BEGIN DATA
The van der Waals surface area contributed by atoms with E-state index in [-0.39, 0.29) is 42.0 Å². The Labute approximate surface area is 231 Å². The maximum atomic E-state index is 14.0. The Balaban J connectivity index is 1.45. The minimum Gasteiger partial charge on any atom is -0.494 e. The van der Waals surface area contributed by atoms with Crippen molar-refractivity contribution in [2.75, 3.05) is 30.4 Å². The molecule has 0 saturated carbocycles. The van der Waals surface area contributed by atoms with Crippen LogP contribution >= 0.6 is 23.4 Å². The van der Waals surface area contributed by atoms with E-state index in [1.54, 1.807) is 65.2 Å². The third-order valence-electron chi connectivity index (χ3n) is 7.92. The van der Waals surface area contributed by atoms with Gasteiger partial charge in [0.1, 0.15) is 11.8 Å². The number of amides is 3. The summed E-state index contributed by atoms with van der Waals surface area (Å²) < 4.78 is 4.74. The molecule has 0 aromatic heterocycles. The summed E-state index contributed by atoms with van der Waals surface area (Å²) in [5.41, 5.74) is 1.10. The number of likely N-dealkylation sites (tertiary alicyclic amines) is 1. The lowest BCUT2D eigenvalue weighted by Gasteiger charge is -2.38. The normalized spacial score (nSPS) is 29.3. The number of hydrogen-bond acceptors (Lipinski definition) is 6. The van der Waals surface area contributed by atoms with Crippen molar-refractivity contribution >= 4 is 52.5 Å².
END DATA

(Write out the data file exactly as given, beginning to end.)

The van der Waals surface area contributed by atoms with E-state index in [-0.39, 0.29) is 42.0 Å². The Labute approximate surface area is 231 Å². The maximum atomic E-state index is 14.0. The Balaban J connectivity index is 1.45. The minimum Gasteiger partial charge on any atom is -0.494 e. The van der Waals surface area contributed by atoms with Crippen molar-refractivity contribution in [2.75, 3.05) is 30.4 Å². The molecule has 0 saturated carbocycles. The van der Waals surface area contributed by atoms with Crippen LogP contribution >= 0.6 is 23.4 Å². The van der Waals surface area contributed by atoms with E-state index in [1.54, 1.807) is 65.2 Å². The third-order valence-electron chi connectivity index (χ3n) is 7.92. The van der Waals surface area contributed by atoms with Gasteiger partial charge in [0.1, 0.15) is 11.8 Å². The number of amides is 3. The summed E-state index contributed by atoms with van der Waals surface area (Å²) < 4.78 is 4.74. The molecule has 0 aromatic heterocycles. The summed E-state index contributed by atoms with van der Waals surface area (Å²) in [5.41, 5.74) is 1.10. The number of likely N-dealkylation sites (tertiary alicyclic amines) is 1. The lowest BCUT2D eigenvalue weighted by Gasteiger charge is -2.38. The normalized spacial score (nSPS) is 29.3. The number of hydrogen-bond acceptors (Lipinski definition) is 6. The van der Waals surface area contributed by atoms with Crippen molar-refractivity contribution >= 4 is 52.5 Å².